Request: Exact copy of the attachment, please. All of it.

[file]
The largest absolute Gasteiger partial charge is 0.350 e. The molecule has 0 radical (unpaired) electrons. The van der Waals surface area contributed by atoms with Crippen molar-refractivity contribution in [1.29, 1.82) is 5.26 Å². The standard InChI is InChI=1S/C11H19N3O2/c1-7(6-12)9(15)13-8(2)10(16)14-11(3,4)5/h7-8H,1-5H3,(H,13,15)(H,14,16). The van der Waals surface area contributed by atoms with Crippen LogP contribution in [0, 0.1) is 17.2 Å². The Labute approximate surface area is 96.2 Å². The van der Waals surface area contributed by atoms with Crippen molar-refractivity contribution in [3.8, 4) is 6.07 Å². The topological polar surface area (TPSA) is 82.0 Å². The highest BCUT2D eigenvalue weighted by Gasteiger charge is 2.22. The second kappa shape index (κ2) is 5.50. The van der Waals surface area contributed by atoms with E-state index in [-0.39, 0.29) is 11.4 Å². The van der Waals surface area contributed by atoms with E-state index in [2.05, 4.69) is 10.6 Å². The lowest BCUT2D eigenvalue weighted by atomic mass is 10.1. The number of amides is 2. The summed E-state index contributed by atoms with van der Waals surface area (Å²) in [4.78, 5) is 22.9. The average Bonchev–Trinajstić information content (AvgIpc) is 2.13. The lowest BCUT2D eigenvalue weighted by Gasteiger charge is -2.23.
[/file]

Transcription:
The largest absolute Gasteiger partial charge is 0.350 e. The molecule has 0 radical (unpaired) electrons. The van der Waals surface area contributed by atoms with Crippen molar-refractivity contribution in [1.29, 1.82) is 5.26 Å². The standard InChI is InChI=1S/C11H19N3O2/c1-7(6-12)9(15)13-8(2)10(16)14-11(3,4)5/h7-8H,1-5H3,(H,13,15)(H,14,16). The van der Waals surface area contributed by atoms with Crippen LogP contribution in [0, 0.1) is 17.2 Å². The Labute approximate surface area is 96.2 Å². The van der Waals surface area contributed by atoms with Crippen molar-refractivity contribution in [3.8, 4) is 6.07 Å². The topological polar surface area (TPSA) is 82.0 Å². The highest BCUT2D eigenvalue weighted by Gasteiger charge is 2.22. The second kappa shape index (κ2) is 5.50. The van der Waals surface area contributed by atoms with E-state index in [-0.39, 0.29) is 11.4 Å². The van der Waals surface area contributed by atoms with E-state index in [2.05, 4.69) is 10.6 Å². The lowest BCUT2D eigenvalue weighted by atomic mass is 10.1. The number of amides is 2. The summed E-state index contributed by atoms with van der Waals surface area (Å²) in [4.78, 5) is 22.9. The average Bonchev–Trinajstić information content (AvgIpc) is 2.13. The lowest BCUT2D eigenvalue weighted by Gasteiger charge is -2.23.